1. Portrait de la jeune fille en feu (Portrait of a Lady on Fire)
Synopsis: A female painter is hired to clandestinely paint a woman who refuses to pose. Trailer.
dir. Céline Sciamma. 121m; 1.85:1.
If this were a numerical list (it isn't, despite that #1 there, simply for appearance), Portrait would place somewhere very near the top. Because of that ending. Among other things. That ending and all that builds to it, that we might feel everything we feel, and be trusted into the shock of learning something new– not a fact, but an insight. I dare not translate it to words. This is what cinema is for.
Sciamma makes a film about adult characters for basically the first time, recasting frequent collaborator Adèle Haenel in a an entirely new light; there are a lot of pure cinema moments conveying all the feeling in a gaze or glance. She opts for digital in an 18th century period piece, a risky choice but a deftly handled one– this is the past not as past but present, clean and vibrant and colorful and new, as the 1770s once were.
The screenplay understandably won at Cannes, and reframes the Odyssey narrative and its famous glance back into something entirely new to me, a celebration of the poignant ephemeral. You learn about life watching this one, deepen your experience of what it is. Or at least that’s what it did for me.
Synopsis: The boys have gone missing... or have they? Trailer.
dir. Mati Diop. 106m; 1.66:1.
Diop’s debut deserves every bit of the considerable praise thrown its way. She cites Michael Mann in inspiration for her aesthetic– specifically the way Mann captures night in 2006’s Miami Vice. Both films are steeped in mood and atmosphere, but Diop’s voice is her own. I’ll let better writers than I engage with how she tackles immigration, arranged marriage, female agency, and the transformative power of love to transcend death, space and time; let me instead highlight the fusion of those delicate images with Fatima Al Qadiri’s otherworldy score.
The effect is of elements beyond the eye, beyond the known, and what they might have to do with our lives; the sense of mystery is at once bewilderingly large and oddly comforting. Diop casts the ocean much as Soderbergh does the planet in his woefully underrated Solaris: an entity that seems to be changing how the people near it behave, how they think… even who they are.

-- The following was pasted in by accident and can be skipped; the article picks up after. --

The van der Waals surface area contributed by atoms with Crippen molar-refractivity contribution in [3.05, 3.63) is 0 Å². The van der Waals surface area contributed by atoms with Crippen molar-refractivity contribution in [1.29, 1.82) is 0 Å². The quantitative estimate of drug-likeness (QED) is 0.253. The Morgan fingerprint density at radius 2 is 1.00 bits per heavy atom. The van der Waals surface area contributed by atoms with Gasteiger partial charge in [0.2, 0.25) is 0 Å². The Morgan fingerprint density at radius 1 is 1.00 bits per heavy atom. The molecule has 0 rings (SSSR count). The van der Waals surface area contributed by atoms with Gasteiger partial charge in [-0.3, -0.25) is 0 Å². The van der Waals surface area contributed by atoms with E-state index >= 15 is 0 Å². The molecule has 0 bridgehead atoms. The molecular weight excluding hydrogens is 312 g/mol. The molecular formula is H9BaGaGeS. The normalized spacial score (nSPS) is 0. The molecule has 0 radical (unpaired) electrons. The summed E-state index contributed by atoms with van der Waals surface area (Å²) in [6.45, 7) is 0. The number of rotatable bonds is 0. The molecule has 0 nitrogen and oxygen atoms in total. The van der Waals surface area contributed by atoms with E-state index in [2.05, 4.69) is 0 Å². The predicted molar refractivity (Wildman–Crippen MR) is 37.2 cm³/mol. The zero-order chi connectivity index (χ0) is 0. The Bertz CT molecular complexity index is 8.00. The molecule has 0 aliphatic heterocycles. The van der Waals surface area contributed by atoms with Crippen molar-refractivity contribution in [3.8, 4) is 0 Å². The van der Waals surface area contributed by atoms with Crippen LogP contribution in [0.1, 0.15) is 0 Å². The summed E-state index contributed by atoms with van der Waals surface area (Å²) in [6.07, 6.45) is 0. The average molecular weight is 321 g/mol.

When the world is bigger than we know, secrets lie just around the corner, more of them reassuring than not. Diop and editor Aël Dallier Vega cut with a specific gossamer-light grace that recalls early Sofia Coppola; Diop’s touch is soft, but powerful. After years of shorts (and a standout acting role in Claire Denis’ 35 Shots of Rum), this, her first feature, is remarkably assured. It’s such a spectacular piece any follow-up will likely be viewed as a disappointment by some, but that’s shortsighted. I’m excited for anything more from this voice.
3. Diqiu zuihou de yewan (Long Day’s Journey into Night)
Synopsis: A collection of events and memories revolving around two characters and having to do with lost love, time, and longing. Trailer.
dir. Bi Gan. 138m, 1.85:1.
The spark is still burning. This is the shape of longing, of love tinged with melancholic mystery, translated into images and only nominally tied to narrative. It’s Wong (especially 2046) plus Tarkovsky (particularly Stalker; note the reference in the trailer) with a dash of Lynch (in the vein of Blue Velvet). What more could you want?
The last shot, which lasts an hour(!), is remarkable– handmade, delicate, an earnest and resonant piece of choreography. It’s rougher around the edges than the polish Deakins achieves with 1917, but not lacking as a result; a better comparison is 2015’s Victoria, which like this film’s last hour actually is an unbroken take (though an unbroken take of any length is undeniable achievement) accomplished on a small budget.
This film’s language is its own, separate from the intense fluidity of those films and more aligned with Slow Cinema, something out of Reygadas or Weerasethakul but with more penache: stillness is the aim here, the thoughts that come from turning inward. The final shot feels like a journey through a mind, an actualization not of a place but a state of being, a dream that lasts so long we start to wonder if time and love are the same thing.